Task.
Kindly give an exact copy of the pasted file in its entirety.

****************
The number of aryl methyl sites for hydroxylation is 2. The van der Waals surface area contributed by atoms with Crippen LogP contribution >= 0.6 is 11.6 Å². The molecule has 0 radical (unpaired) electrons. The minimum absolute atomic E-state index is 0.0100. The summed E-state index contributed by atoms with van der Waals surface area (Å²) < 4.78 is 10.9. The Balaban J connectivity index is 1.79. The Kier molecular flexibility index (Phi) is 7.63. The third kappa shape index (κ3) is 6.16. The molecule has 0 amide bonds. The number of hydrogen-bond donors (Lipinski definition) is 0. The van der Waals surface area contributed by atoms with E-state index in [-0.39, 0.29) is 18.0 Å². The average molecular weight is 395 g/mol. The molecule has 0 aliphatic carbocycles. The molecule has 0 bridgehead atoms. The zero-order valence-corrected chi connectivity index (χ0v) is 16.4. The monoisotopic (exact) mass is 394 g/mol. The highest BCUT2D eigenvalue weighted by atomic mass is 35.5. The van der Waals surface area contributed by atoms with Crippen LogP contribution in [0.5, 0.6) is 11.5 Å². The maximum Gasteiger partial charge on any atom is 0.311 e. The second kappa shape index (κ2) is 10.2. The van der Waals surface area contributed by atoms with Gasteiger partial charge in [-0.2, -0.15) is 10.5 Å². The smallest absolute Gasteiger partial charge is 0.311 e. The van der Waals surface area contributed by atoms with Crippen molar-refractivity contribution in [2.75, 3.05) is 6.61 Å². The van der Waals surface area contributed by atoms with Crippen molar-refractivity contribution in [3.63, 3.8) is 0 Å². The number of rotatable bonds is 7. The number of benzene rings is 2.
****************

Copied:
The number of aryl methyl sites for hydroxylation is 2. The van der Waals surface area contributed by atoms with Crippen LogP contribution >= 0.6 is 11.6 Å². The molecule has 0 radical (unpaired) electrons. The minimum absolute atomic E-state index is 0.0100. The summed E-state index contributed by atoms with van der Waals surface area (Å²) < 4.78 is 10.9. The Balaban J connectivity index is 1.79. The Kier molecular flexibility index (Phi) is 7.63. The third kappa shape index (κ3) is 6.16. The molecule has 0 amide bonds. The number of hydrogen-bond donors (Lipinski definition) is 0. The van der Waals surface area contributed by atoms with E-state index in [-0.39, 0.29) is 18.0 Å². The average molecular weight is 395 g/mol. The molecule has 0 aliphatic carbocycles. The molecule has 0 bridgehead atoms. The zero-order valence-corrected chi connectivity index (χ0v) is 16.4. The monoisotopic (exact) mass is 394 g/mol. The highest BCUT2D eigenvalue weighted by atomic mass is 35.5. The van der Waals surface area contributed by atoms with Crippen LogP contribution in [0.5, 0.6) is 11.5 Å². The maximum Gasteiger partial charge on any atom is 0.311 e. The second kappa shape index (κ2) is 10.2. The van der Waals surface area contributed by atoms with Gasteiger partial charge in [-0.2, -0.15) is 10.5 Å². The smallest absolute Gasteiger partial charge is 0.311 e. The van der Waals surface area contributed by atoms with Crippen molar-refractivity contribution in [2.75, 3.05) is 6.61 Å². The van der Waals surface area contributed by atoms with Crippen molar-refractivity contribution in [3.63, 3.8) is 0 Å². The number of rotatable bonds is 7. The number of benzene rings is 2.